Hey all! As of starting GSoC 2022 I am a third year undergraduate from the University of Moratuwa, Sri Lanka. GSoC program was an excellent way to get started with open source and explore technology/fields that interest you with the help of experienced mentors. Personally, astrophysics was something I was really curious about since I was a little kid, this was one main reason I chose to contribute under CERN. Moreover CUDA was not completely new to me therefore, I found this project a good fit. It’s okay to not know about everything, there were many new concepts to me which I understood along the way.
If you are a potential future contributor, I suggest that communication is the most important skill that’s required. If you are having a difficulty your mentors are always willing to help you out!
Acts is a track reconstruction software toolkit for high energy physics experiments. With the increasing number of particle interactions in the HL-LHC experiments in the future the track reconstruction time will also increase. GPU R&D is conducted under traccc, vecmem and detray to accelerate the track reconstruction. Vecmem provides memory management tools for convenient GPU memory management and caching allocators, Detray is a geometry builder which translates the CPU geometry into GPU one (did not get my head around this one yet.) and finally Traccc demonstrates the gpu tracking pipeline.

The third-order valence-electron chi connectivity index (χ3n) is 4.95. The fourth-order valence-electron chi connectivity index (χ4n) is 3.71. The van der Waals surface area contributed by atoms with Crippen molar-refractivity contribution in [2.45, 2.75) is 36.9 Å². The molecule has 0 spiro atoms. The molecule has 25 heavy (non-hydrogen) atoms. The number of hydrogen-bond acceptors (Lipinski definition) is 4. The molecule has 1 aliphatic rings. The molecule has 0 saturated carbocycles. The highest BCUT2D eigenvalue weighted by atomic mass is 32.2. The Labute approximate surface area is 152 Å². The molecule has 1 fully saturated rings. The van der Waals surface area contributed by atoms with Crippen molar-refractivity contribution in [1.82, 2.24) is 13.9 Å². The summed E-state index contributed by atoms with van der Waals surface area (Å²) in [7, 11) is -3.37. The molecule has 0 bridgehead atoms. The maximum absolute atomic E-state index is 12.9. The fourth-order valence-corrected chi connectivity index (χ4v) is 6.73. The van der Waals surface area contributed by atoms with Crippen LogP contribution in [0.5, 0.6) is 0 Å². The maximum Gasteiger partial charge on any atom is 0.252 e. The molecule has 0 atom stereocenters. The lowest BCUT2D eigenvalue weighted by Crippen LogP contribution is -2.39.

This project mainly focuses on improving the throughput of the Traccc pipeline. This is achieved by using CUDA-MPS or CUDA-MIG and utilizing caching allocators provided by Vecmem.
Comprehensive introduction and progress :
Weekly meetings were held every week (Thursdays) with the mentors starting from May 26th. Here my weekly progress, doubts and plans for the next week were discussed.
Bi weekly group meetings where contributors from different organizations and institutes discuss their updates. Moreover, discussions on any new projects are carried out. Understanding everything that is being discussed is a big challenge, nonetheless it is enjoyable listening to such an enthusiastic crowd. This is a valuable opportunity for me to grasp what’s going on in the community and also learn from their discussions.